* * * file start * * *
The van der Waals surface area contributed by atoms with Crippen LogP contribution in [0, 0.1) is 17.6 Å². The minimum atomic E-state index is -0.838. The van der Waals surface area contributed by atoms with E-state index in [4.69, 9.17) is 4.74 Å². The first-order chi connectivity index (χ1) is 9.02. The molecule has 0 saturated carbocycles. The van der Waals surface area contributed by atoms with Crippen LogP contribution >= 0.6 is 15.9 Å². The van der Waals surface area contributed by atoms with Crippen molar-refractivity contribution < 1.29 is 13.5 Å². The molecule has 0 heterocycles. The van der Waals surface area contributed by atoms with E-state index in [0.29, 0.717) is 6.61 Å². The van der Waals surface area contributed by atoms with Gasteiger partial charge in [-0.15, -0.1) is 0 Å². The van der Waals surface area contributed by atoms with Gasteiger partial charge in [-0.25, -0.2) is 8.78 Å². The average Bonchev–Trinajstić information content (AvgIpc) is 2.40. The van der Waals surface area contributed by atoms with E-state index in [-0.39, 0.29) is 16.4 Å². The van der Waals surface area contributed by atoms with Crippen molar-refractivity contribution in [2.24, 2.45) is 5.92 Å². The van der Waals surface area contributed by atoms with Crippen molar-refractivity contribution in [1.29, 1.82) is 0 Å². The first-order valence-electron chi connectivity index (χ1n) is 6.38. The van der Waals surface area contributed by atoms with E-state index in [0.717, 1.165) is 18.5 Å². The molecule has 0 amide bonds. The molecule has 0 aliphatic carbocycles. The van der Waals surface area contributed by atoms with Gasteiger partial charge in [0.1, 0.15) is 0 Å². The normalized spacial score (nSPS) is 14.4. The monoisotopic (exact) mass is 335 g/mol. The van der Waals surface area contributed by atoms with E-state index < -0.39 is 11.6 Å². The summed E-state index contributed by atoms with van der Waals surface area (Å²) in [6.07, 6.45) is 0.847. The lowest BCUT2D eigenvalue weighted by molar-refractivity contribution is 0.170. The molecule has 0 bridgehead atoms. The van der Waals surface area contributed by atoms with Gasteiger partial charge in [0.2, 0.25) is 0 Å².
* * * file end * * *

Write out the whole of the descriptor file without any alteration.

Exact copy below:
The van der Waals surface area contributed by atoms with Crippen LogP contribution in [0, 0.1) is 17.6 Å². The minimum atomic E-state index is -0.838. The van der Waals surface area contributed by atoms with E-state index in [4.69, 9.17) is 4.74 Å². The first-order chi connectivity index (χ1) is 9.02. The molecule has 0 saturated carbocycles. The van der Waals surface area contributed by atoms with Crippen LogP contribution >= 0.6 is 15.9 Å². The van der Waals surface area contributed by atoms with Crippen molar-refractivity contribution < 1.29 is 13.5 Å². The molecule has 0 heterocycles. The van der Waals surface area contributed by atoms with E-state index in [0.29, 0.717) is 6.61 Å². The van der Waals surface area contributed by atoms with Gasteiger partial charge in [-0.15, -0.1) is 0 Å². The van der Waals surface area contributed by atoms with Gasteiger partial charge in [-0.25, -0.2) is 8.78 Å². The average Bonchev–Trinajstić information content (AvgIpc) is 2.40. The van der Waals surface area contributed by atoms with E-state index in [-0.39, 0.29) is 16.4 Å². The van der Waals surface area contributed by atoms with Crippen molar-refractivity contribution in [2.24, 2.45) is 5.92 Å². The van der Waals surface area contributed by atoms with Crippen molar-refractivity contribution in [1.29, 1.82) is 0 Å². The first-order valence-electron chi connectivity index (χ1n) is 6.38. The van der Waals surface area contributed by atoms with E-state index in [0.717, 1.165) is 18.5 Å². The molecule has 0 amide bonds. The molecule has 0 aliphatic carbocycles. The van der Waals surface area contributed by atoms with Gasteiger partial charge in [0.1, 0.15) is 0 Å². The normalized spacial score (nSPS) is 14.4. The monoisotopic (exact) mass is 335 g/mol. The van der Waals surface area contributed by atoms with E-state index < -0.39 is 11.6 Å². The summed E-state index contributed by atoms with van der Waals surface area (Å²) in [6.07, 6.45) is 0.847. The lowest BCUT2D eigenvalue weighted by molar-refractivity contribution is 0.170. The molecule has 0 bridgehead atoms. The van der Waals surface area contributed by atoms with Gasteiger partial charge in [0.2, 0.25) is 0 Å².